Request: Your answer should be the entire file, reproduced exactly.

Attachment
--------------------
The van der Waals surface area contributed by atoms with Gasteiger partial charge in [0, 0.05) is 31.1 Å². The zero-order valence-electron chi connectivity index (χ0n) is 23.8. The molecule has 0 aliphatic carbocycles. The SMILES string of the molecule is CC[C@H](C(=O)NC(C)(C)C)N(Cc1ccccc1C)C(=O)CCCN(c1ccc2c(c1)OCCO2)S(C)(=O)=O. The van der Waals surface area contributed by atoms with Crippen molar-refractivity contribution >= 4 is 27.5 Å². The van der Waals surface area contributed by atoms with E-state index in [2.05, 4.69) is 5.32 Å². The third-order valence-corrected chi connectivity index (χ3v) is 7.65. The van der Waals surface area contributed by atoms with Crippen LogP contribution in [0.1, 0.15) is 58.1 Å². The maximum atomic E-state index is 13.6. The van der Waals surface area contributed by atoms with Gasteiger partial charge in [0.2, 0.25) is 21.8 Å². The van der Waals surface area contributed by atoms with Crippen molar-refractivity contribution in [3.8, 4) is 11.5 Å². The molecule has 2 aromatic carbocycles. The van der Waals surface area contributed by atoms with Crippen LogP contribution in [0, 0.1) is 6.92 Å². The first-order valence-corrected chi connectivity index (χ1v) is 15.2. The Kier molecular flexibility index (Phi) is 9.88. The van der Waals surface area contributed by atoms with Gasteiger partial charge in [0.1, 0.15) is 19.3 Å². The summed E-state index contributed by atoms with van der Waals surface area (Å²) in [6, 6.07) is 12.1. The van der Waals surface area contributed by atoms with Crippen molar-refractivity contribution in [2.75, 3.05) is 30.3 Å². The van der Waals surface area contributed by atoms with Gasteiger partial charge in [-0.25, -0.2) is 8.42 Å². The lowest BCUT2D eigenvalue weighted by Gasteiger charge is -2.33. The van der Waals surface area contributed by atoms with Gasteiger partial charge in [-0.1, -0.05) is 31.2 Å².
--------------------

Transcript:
The van der Waals surface area contributed by atoms with Gasteiger partial charge in [0, 0.05) is 31.1 Å². The zero-order valence-electron chi connectivity index (χ0n) is 23.8. The molecule has 0 aliphatic carbocycles. The SMILES string of the molecule is CC[C@H](C(=O)NC(C)(C)C)N(Cc1ccccc1C)C(=O)CCCN(c1ccc2c(c1)OCCO2)S(C)(=O)=O. The van der Waals surface area contributed by atoms with Crippen molar-refractivity contribution >= 4 is 27.5 Å². The van der Waals surface area contributed by atoms with E-state index in [2.05, 4.69) is 5.32 Å². The third-order valence-corrected chi connectivity index (χ3v) is 7.65. The van der Waals surface area contributed by atoms with Crippen LogP contribution in [0.1, 0.15) is 58.1 Å². The maximum atomic E-state index is 13.6. The van der Waals surface area contributed by atoms with Gasteiger partial charge in [0.2, 0.25) is 21.8 Å². The van der Waals surface area contributed by atoms with Crippen molar-refractivity contribution in [3.8, 4) is 11.5 Å². The molecule has 2 aromatic carbocycles. The van der Waals surface area contributed by atoms with Crippen LogP contribution in [0, 0.1) is 6.92 Å². The first-order valence-corrected chi connectivity index (χ1v) is 15.2. The Kier molecular flexibility index (Phi) is 9.88. The van der Waals surface area contributed by atoms with Gasteiger partial charge in [0.1, 0.15) is 19.3 Å². The summed E-state index contributed by atoms with van der Waals surface area (Å²) in [6, 6.07) is 12.1. The van der Waals surface area contributed by atoms with Crippen molar-refractivity contribution in [2.75, 3.05) is 30.3 Å². The van der Waals surface area contributed by atoms with Gasteiger partial charge in [-0.25, -0.2) is 8.42 Å². The lowest BCUT2D eigenvalue weighted by Gasteiger charge is -2.33. The van der Waals surface area contributed by atoms with Gasteiger partial charge in [-0.1, -0.05) is 31.2 Å².